Spondon is actually the name of a village in Derbyshire, England. It was there in 1969 that Bob Stevenson and Stuart Tiller got together to start their motorcycle engineering business. In the mid 1960s, when BSA Gold Stars were still useable for club racing, Stevenson figured he could improve things by manufacturing his own frame. The BSA project never really eventuated, but when Stevenson began working with a custom chassis and a Greeves engine, things really took off.

Disatisfied with his engineering job at Rolls Royce, Stevenson teamed up with good friend, Stuart Tiller. One of their very early success stories involved a custom chassis for Yamaha’s 125cc engine in the early 70s. Soon there were chassis’ for 250cc and 350cc machines, culminating in Germany’s Martin Wimmer winning the 1982 British 250cc GP Championship on a Spondon framed Yamaha. There were numerous British Championship wins for Spondon in those days too, and even Barry Sheene had a Spondon connection.

This connection to road racing is crucial to the Spondon story. A similar situation in some ways to Bimota, who also manufactured chassis for GP racers in the 70s and early 80s. Whereas the Italian specialists had begun working with road bikes by the mid-1980s, it took Spondon until the end of the decade and as Stevenson himself explained in an open and friendly phone conversation;

"We did have a number of one-off beam frames for road bikes made by the mid-80s, but by the start of the 90s it was clear that people weren’t going to throw their Japanese GP frames away any more because they were by now so good. Obviously we had to find another avenue."

By this stage Spondon had of course become involved in the Norton rotary project, supplying the huge - but light - beam section frame for the F1. They were glorious days for UK racing too, with Steve Spray, Trevor Nation and Robert Dunlop all scoring wins for the resurrected Norton marque. The Roton that evolved from the F1 Norton (we’ll leave the intense political situation associated with that one well alone!) continued the Spondon success story, with Ian Simpson winning back-to-back British F1 Championships in 1994 and 1995.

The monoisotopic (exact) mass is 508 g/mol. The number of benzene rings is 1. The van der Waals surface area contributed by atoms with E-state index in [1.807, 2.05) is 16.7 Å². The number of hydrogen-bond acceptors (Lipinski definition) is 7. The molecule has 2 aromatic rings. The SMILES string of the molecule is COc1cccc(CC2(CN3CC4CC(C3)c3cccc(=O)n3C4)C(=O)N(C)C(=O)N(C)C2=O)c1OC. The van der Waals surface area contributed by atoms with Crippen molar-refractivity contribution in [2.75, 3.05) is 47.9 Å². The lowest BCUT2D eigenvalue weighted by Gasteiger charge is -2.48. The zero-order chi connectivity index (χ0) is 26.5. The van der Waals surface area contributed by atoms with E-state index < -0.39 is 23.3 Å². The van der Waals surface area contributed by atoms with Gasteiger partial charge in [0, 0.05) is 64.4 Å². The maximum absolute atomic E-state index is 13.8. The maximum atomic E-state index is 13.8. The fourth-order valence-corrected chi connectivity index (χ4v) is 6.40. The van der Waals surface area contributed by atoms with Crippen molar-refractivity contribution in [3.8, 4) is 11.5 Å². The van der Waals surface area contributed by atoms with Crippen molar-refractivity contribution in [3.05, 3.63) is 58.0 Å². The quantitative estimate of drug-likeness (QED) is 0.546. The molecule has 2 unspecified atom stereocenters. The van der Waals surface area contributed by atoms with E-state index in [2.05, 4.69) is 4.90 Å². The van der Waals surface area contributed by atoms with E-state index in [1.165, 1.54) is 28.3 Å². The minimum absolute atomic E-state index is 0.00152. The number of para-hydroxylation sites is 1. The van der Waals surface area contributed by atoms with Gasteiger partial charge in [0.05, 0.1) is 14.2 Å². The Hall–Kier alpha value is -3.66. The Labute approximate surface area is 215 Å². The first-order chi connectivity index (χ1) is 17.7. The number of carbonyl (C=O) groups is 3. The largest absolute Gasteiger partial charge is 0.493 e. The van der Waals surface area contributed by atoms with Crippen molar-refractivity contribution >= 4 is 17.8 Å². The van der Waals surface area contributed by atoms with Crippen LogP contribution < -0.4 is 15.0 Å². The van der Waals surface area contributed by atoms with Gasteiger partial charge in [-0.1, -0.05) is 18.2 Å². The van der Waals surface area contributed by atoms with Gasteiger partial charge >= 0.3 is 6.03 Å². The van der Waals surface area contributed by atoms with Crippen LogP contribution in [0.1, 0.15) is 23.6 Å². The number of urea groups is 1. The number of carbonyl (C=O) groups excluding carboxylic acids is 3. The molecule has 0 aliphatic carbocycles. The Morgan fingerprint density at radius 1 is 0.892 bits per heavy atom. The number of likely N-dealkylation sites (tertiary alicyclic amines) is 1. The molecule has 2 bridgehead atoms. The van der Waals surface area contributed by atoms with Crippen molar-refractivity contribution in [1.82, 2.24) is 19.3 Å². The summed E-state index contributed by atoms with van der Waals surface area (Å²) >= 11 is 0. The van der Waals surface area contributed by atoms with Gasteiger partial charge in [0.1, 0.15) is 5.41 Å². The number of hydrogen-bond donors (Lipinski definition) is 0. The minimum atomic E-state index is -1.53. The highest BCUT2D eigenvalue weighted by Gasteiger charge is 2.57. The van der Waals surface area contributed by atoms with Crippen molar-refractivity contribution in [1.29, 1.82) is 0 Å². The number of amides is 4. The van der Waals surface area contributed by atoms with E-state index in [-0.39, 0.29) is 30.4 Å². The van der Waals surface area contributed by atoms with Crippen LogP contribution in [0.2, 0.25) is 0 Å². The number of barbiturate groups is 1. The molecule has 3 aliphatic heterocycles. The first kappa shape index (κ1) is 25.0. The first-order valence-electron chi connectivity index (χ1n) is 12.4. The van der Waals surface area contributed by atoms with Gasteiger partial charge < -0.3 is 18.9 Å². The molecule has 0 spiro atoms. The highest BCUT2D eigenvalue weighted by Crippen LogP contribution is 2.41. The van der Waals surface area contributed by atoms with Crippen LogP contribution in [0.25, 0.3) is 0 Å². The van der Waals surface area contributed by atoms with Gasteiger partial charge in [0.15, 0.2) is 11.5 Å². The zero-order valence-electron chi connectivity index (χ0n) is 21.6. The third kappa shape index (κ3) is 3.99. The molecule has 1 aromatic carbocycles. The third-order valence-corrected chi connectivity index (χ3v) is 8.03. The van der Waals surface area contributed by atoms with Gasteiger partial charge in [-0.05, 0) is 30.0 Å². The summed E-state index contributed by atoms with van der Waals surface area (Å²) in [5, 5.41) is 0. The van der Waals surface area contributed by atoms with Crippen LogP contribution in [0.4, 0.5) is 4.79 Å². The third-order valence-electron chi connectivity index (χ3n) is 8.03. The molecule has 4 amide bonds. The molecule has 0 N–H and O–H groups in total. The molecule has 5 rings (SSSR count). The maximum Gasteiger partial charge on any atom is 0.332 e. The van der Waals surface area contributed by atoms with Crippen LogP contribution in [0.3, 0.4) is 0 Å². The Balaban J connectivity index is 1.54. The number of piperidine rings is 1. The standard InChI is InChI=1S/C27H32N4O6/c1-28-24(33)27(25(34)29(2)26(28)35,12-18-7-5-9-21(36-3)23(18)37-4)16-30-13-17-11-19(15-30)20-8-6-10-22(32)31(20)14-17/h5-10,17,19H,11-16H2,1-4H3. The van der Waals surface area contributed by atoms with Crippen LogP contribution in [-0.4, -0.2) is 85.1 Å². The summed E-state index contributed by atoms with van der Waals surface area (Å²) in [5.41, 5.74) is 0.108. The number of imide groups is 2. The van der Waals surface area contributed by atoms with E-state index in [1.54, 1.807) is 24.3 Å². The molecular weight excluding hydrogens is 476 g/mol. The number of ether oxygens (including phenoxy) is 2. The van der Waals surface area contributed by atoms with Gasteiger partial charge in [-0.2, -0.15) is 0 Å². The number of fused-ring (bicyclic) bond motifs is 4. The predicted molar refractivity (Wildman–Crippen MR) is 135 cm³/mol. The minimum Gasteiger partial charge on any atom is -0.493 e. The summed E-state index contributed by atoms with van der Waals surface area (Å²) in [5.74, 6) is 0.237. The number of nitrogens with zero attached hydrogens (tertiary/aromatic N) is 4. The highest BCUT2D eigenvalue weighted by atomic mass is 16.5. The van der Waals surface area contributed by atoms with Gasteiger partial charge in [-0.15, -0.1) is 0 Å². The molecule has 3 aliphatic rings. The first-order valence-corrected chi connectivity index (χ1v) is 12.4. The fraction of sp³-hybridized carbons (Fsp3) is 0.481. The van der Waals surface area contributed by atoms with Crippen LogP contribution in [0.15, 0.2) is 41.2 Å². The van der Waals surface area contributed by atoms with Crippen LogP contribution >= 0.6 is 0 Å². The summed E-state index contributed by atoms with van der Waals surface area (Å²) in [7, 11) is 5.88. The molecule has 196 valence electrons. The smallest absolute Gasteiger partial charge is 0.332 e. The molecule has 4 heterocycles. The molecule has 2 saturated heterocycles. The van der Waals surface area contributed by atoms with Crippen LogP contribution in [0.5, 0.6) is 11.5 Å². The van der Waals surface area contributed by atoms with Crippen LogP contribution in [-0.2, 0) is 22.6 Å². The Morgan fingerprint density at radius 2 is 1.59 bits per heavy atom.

While all of this road racing was going on in full public view, Spondon were busy jigging up and manufacturing frames for a variety of road bike engines. Nothing is mass produced at Spondon, but chances are that if you want a chassis for a GSX 1100 motor or a GSX-R1100, the English frame specialists can find the appropriate jigs and perform their acts of wizardry. Remember too, that a Spondon chassis carries more than twenty years of racing heritage, so lightness and absoloute rigidity are fundamental features, even with their road bike chassis. It’s interesting to note that, while Spondon have made beam style chassis in the past, their main focus today is on tube construction - for good reason.

"Our customers want something that looks completely different to what comes off the production lines in Japan and Italy," said Stevenson. "There’s also the subtle fact that tube frames hark back to a classic era, but we can now manufacture them to very modern standards." These chassis were welded together from aluminium round tube to 7020 T6 TF condition and T.I.G welded in accordance with specifications EN 288-4. Spondon’s GSX-R chassis has recently been granted Germany’s T.U.V approval and the Fireblade chassis, manufactured to the exact same standard, is soon to follow suit.






Below are some scans of an article that was in 'Classic Racer' magazine in 1985 classic racer A classic racer B